QUESTION: I read your blog on bipolar disorder the other day. Do you think your bipolar disorder caused your porn and alcohol addictions?

ANSWER: I think it certainly played a role. It doesn’t dismiss the fact that I got myself lost in the addictions, but to deny that there wasn’t some influence is ludicrous.

When you’re an addict and have mental health issues, it’s called having co-occurring disorders. It’s not rare. More than half of drug addicts and around 40% of alcoholics have co-occurring disorders. I have not found statistics on porn/sex, gambling or video game addiction.

An important revelation I’ve come to accept during recovery is that everything is connected in our lives.

I became an addict because I had some childhood trauma, which stunted development of certain coping skills. I became an addict because of a rich history of addiction on both sides of my family. I became an addict because I couldn’t quite put my finger on why I felt so different than my peers. I became an addict because despite being properly educated on the danger, I had a bit of a defiant, curious, pleasure-seeking personality that was open to trying anything.

But then again, maybe all those things happened because of the bipolar disorder, or both.

I have a chicken-and-egg debate with myself about whether I entered the critical phase of addiction because I stopped taking my bipolar medication or whether I stopped taking my bipolar medication because I entered the critical phase of addiction.

At that point, my sleep tumbled to 2-3 hours per night, my relationships with family and business partners grew distant and strained, my physical appearance became of little concern and I eventually stopped caring about almost everything. Was that because I was a critical addict or because I was mentally ill?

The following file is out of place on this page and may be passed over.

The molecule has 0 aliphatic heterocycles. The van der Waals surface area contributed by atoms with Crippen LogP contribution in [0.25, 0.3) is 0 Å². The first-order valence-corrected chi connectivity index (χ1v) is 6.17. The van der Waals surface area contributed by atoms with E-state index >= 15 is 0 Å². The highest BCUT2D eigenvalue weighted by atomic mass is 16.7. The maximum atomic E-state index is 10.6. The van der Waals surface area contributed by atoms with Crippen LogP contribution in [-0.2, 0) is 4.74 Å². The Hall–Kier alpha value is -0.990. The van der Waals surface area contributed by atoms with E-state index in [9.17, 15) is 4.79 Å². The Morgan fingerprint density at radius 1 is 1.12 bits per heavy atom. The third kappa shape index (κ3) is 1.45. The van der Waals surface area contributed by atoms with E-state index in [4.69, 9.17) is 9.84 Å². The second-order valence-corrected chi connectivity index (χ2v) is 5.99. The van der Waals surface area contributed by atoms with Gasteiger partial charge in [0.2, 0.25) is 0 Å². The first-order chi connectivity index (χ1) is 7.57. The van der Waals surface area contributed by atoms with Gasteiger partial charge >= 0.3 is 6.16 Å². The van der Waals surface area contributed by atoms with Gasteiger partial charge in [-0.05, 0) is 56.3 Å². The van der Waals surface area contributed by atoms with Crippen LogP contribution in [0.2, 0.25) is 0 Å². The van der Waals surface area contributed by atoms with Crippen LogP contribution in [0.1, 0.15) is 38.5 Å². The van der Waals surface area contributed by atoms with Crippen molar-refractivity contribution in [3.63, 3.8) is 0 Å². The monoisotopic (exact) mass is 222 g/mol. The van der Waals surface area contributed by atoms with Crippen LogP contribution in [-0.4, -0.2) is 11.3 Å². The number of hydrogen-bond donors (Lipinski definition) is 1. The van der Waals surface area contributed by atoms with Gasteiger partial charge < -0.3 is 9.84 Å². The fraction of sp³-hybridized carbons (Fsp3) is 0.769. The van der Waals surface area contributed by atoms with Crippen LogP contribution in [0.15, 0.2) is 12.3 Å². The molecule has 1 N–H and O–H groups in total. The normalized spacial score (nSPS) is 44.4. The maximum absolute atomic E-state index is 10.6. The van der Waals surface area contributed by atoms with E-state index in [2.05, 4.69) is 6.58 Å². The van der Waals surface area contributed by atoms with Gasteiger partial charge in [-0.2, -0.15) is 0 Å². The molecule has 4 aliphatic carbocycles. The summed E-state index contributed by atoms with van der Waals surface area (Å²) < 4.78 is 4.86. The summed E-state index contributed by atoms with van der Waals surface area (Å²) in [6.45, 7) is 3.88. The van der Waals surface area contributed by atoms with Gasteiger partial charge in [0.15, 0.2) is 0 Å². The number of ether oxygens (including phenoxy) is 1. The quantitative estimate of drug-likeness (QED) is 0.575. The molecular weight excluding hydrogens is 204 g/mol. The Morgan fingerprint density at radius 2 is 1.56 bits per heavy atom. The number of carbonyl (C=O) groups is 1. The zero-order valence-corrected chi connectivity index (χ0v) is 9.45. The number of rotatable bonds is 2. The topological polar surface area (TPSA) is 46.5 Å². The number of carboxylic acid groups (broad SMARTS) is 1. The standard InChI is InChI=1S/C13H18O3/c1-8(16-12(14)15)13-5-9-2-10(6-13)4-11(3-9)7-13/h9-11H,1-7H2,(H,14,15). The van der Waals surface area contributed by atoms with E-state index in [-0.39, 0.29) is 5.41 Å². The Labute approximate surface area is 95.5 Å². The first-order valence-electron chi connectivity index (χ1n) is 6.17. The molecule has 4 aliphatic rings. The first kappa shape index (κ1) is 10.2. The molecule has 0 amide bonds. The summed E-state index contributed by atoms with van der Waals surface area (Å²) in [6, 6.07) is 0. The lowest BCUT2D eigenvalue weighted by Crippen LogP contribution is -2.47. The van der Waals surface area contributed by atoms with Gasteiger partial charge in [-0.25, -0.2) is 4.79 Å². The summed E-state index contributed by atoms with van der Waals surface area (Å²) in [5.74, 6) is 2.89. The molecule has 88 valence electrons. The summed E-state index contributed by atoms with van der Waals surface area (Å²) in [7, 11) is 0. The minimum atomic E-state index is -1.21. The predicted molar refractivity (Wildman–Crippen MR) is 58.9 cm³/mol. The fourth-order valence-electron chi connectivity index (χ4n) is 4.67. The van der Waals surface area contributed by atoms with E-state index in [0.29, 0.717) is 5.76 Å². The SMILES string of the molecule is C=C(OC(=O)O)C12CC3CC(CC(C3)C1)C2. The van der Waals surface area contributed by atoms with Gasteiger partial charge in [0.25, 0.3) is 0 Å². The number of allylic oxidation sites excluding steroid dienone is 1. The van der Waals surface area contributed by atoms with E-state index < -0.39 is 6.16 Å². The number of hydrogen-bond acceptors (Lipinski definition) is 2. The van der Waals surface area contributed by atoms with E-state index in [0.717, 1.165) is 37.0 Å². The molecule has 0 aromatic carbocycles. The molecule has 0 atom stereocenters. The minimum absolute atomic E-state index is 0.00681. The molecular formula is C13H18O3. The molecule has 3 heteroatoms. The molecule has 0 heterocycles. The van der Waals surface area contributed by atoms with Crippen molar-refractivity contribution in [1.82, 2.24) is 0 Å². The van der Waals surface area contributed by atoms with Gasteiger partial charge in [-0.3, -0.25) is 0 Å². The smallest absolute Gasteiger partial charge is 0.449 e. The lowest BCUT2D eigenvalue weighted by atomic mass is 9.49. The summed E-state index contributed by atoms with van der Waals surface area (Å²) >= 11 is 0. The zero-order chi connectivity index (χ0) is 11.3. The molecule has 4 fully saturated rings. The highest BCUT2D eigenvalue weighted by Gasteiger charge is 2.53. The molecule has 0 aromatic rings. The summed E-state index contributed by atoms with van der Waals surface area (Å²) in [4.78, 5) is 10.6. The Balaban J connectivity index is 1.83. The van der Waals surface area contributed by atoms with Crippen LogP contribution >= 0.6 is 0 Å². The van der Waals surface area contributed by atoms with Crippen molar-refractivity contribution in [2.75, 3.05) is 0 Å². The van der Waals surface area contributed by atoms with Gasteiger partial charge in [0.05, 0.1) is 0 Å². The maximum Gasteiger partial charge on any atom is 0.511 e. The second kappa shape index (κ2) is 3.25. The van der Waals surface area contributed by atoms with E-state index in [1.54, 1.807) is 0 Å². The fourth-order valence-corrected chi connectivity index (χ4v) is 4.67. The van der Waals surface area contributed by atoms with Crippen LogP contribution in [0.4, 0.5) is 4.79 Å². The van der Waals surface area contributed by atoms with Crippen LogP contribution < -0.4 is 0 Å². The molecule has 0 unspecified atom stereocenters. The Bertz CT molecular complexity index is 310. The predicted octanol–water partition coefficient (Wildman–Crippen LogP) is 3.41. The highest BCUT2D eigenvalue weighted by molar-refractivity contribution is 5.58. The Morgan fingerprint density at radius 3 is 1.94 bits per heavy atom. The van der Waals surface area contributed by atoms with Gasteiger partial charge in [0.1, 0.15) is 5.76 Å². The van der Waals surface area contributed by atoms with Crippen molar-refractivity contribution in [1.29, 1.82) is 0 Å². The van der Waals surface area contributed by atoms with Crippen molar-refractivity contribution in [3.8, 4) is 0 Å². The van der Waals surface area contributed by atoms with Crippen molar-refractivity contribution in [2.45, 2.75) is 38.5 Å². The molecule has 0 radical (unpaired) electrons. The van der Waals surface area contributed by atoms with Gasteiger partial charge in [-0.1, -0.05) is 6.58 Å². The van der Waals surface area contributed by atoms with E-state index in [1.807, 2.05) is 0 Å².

I think you’d need a pie chart to graphically represent what led to me being who I was. I don’t know what the biggest piece would have been. Some might have labeled me as an addict, some may have labeled me as mentally ill while others would have just labeled me as somebody they didn’t want to be around because of those other little parts of the pie chart put together. It doesn’t matter really. It was all connected.

As somebody who had already been in and out of therapy for several years prior to accepting my porn and alcohol addictions, I knew that not only would I have to get help for the addictions, but the therapy was going to have to not only continue at a higher frequency, but start exploring my life in a different direction. I needed to learn how to manage my mental health and addictions. I had to have co-occurring solutions to co-occurring disorders.

Sadly, only 7-10 percent of people suffering from co-occurring disorders get help for both simultaneously. Unfortunately, most therapists who deal with the kind of mental health issues that come with bipolar disorder are not schooled in addiction counseling or solutions, and vice versa. At the first rehab I went to for alcoholism, they’d basically start shutting you down if you talked about other facets of mental health.

This question was part of a much larger email from the person who wanted an answer. My final words to them are the final words I’ll write here: In the end, you have to take care of the entire person, but that means simultaneously taking care of a lot of little parts. You’ve got a doctor for your teeth, one for your eyes, one for your general physical health. You see a specialist for your heart, or another specialist if you need an operation. It’s OK to see one therapist for addictions and another for dealing with bipolar. We have a lot to take care of as humans because after all, it’s all connected.

 

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If you liked this Q&A, check out the others HERE

You can check out my Resources page if you need a place to start getting help. Click HERE

If you’d like somebody to talk to who has been there about porn addiction, be it yours or someone you love, but aren’t ready to make the leap to get help from the medical community, I can be a great resource. For more information, click HERE

DISCLAIMER: I have no formal training in counseling or medicine. My advice comes from experience as an addict and as someone in recovery for over four years. Please take my words only as suggestions and before doing anything drastic, always consult with a professional. If you’d like me to answer a question publicly, either post it in the comment section or visit the contact page. Questions may be edited for brevity and clarity.